Writers will often use scare quotes around a word or phrase to indicate that they don’t entirely buy into the context within it is being used.
For example, a writer may write:
Yesterday I was chased by my neighbor’s “dog”: a poodle.
Here, the writer is letting the reader know that he doesn’t think of poodles as constituting proper dogs and is basically making fun of the breed. Through using quotes on either side of the word dog he is implying that while his neighbors may call it a dog, it is not the term that he would use. There is almost certainly a hint of sarcasm in the tone of his writing.
These types of quotation marks are often called scare quotes and they show the reader that the writer wants to distance himself from a word or phrase for one reason or another.
One of the problems with scare quotes is that they are very frequently misused and quotation marks are incorrectly applied to draw attention to words within a sentence:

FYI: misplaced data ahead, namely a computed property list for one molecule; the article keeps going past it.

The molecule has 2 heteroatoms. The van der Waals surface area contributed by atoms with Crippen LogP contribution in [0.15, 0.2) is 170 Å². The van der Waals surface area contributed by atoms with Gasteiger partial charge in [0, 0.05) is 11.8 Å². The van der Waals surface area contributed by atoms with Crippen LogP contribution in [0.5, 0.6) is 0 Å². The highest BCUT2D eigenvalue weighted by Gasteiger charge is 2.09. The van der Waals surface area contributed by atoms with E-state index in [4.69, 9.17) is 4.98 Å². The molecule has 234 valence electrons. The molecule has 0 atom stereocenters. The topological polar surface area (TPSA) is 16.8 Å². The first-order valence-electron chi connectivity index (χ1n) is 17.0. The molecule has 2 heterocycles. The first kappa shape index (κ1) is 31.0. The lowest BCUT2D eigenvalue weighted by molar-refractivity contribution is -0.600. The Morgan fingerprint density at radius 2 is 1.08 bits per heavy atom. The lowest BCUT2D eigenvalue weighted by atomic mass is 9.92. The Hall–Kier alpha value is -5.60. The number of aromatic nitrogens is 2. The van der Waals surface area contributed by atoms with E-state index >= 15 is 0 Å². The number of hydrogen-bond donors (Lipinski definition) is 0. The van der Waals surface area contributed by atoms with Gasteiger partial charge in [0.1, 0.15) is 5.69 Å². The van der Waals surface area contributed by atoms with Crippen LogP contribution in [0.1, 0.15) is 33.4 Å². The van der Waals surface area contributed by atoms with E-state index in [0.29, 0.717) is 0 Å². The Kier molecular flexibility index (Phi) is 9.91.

In this picture, the restaurant owner is unwittingly suggesting that the lobsters are not really alive. The scare quotes around the word live lead the reader to question why the word has been singled out and what it actually means.
If you are not 100 per cent confident about when you should use scare quotes, avoid them at all costs. If you think a word is appropriate, you should just use it without any quotes; if you don’t think it’s appropriate, then don’t use it at all, unless you are explicitly trying to be ironic or sarcastic.
Getting it wrong can make you look like a complete fool, as our list of unnecessary quotation marks proves.